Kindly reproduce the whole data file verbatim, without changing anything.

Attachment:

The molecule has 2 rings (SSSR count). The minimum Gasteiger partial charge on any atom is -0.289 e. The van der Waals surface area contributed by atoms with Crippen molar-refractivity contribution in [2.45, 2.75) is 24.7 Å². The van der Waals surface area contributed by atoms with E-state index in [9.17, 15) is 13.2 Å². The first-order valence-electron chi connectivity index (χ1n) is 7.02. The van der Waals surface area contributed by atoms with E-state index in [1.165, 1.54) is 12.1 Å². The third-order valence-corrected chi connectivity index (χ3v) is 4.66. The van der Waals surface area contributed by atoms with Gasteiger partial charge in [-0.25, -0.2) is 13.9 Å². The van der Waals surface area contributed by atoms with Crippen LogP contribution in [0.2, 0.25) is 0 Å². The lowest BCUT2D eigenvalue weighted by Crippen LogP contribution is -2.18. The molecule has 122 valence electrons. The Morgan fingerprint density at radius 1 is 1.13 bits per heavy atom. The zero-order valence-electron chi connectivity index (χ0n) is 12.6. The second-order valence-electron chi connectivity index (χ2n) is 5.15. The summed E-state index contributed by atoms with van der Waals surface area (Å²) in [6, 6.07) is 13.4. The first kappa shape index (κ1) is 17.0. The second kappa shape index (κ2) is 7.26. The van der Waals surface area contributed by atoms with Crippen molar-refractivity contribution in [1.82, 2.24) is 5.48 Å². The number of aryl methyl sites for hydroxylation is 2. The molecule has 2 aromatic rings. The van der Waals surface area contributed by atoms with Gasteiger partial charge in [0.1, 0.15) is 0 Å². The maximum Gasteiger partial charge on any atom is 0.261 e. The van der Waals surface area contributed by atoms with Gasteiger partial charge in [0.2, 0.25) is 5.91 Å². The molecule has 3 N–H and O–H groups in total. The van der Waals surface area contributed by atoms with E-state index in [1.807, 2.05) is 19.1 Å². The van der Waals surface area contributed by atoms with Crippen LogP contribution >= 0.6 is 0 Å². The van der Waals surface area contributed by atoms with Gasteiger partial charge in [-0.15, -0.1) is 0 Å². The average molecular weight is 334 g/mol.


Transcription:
The molecule has 2 rings (SSSR count). The minimum Gasteiger partial charge on any atom is -0.289 e. The van der Waals surface area contributed by atoms with Crippen molar-refractivity contribution in [2.45, 2.75) is 24.7 Å². The van der Waals surface area contributed by atoms with E-state index in [9.17, 15) is 13.2 Å². The first-order valence-electron chi connectivity index (χ1n) is 7.02. The van der Waals surface area contributed by atoms with E-state index in [1.165, 1.54) is 12.1 Å². The third-order valence-corrected chi connectivity index (χ3v) is 4.66. The van der Waals surface area contributed by atoms with Gasteiger partial charge in [-0.25, -0.2) is 13.9 Å². The van der Waals surface area contributed by atoms with Crippen LogP contribution in [0.2, 0.25) is 0 Å². The lowest BCUT2D eigenvalue weighted by Crippen LogP contribution is -2.18. The molecule has 122 valence electrons. The Morgan fingerprint density at radius 1 is 1.13 bits per heavy atom. The zero-order valence-electron chi connectivity index (χ0n) is 12.6. The second-order valence-electron chi connectivity index (χ2n) is 5.15. The summed E-state index contributed by atoms with van der Waals surface area (Å²) in [6, 6.07) is 13.4. The first kappa shape index (κ1) is 17.0. The second kappa shape index (κ2) is 7.26. The van der Waals surface area contributed by atoms with Crippen molar-refractivity contribution in [1.82, 2.24) is 5.48 Å². The number of aryl methyl sites for hydroxylation is 2. The molecule has 2 aromatic rings. The van der Waals surface area contributed by atoms with Gasteiger partial charge in [0.1, 0.15) is 0 Å². The maximum Gasteiger partial charge on any atom is 0.261 e. The van der Waals surface area contributed by atoms with Gasteiger partial charge in [0.2, 0.25) is 5.91 Å². The molecule has 3 N–H and O–H groups in total. The van der Waals surface area contributed by atoms with E-state index in [1.807, 2.05) is 19.1 Å². The van der Waals surface area contributed by atoms with Crippen LogP contribution >= 0.6 is 0 Å². The van der Waals surface area contributed by atoms with Gasteiger partial charge in [-0.15, -0.1) is 0 Å². The average molecular weight is 334 g/mol.